Both partners need to be willing and open to solving problems effectively.  In the initial phases of a burn injury, the caregiver may find themselves in a role of solving problems alone. But as recovery occurs, more input and decision-making will need to be considered from the burn-injured partner, and this transition can be scary or even contentious.  The reality is that solutions are almost never an exact 50/50 split, and problem solving certainly doesn’t work if you have the intention to be the winner at all costs.  Rather, it means you are each willing to offer up your best behaviors, considerations, and efforts to solve problems in a way that you both can agree and live with the decision.  Then genuinely move forward and live with it.  (No resentment allowed).

  • Competition is avoided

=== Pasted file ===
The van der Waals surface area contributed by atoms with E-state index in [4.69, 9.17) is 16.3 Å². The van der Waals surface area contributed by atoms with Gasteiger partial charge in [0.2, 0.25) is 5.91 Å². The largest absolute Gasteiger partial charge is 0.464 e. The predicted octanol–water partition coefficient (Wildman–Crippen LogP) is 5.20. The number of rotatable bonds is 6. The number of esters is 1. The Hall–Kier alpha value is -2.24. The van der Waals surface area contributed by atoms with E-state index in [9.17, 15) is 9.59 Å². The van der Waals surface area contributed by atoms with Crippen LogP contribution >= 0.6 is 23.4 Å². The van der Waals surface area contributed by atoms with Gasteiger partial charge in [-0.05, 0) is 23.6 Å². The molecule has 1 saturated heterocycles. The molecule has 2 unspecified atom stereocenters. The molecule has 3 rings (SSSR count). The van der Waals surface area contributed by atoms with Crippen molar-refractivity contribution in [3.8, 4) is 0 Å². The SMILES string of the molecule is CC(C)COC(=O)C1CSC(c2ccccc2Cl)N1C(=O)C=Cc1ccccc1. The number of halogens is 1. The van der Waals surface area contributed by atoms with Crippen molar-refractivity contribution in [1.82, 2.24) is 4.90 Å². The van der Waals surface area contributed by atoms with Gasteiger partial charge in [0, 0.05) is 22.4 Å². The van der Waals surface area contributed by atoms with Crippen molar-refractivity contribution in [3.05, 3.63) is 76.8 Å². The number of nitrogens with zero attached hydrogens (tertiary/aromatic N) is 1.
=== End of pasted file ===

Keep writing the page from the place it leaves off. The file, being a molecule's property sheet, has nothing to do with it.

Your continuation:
Healing isn’t a contest.  In relationships, and in particular healing relationships, competition is best left in a sports arena.  Loving partners should not be trying to “one-up” or “better” the other.  A healing relationship allows for our true selves to be present in a safe place where we can be accepted and loved—flaws and all.  This safe place allows us to focus our energy on strategies for getting well and finding a healthy future together.

Need to talk to someone who's been there?  Contact us and ask for a Phoenix SOAR peer supporter.


Balance Point, Inc. Megan Bronson MSN, RN, CS Belmont, MI Copyright 2000. 
The Phoenix Society, Inc.®  Ÿ 1835 R W Berends Dr. SW Ÿ Grand Rapids, MI 49519-4955  Ÿ  800 888 BURN  Ÿ http://www.phoenix-society.org. ;; All Rights Reserved.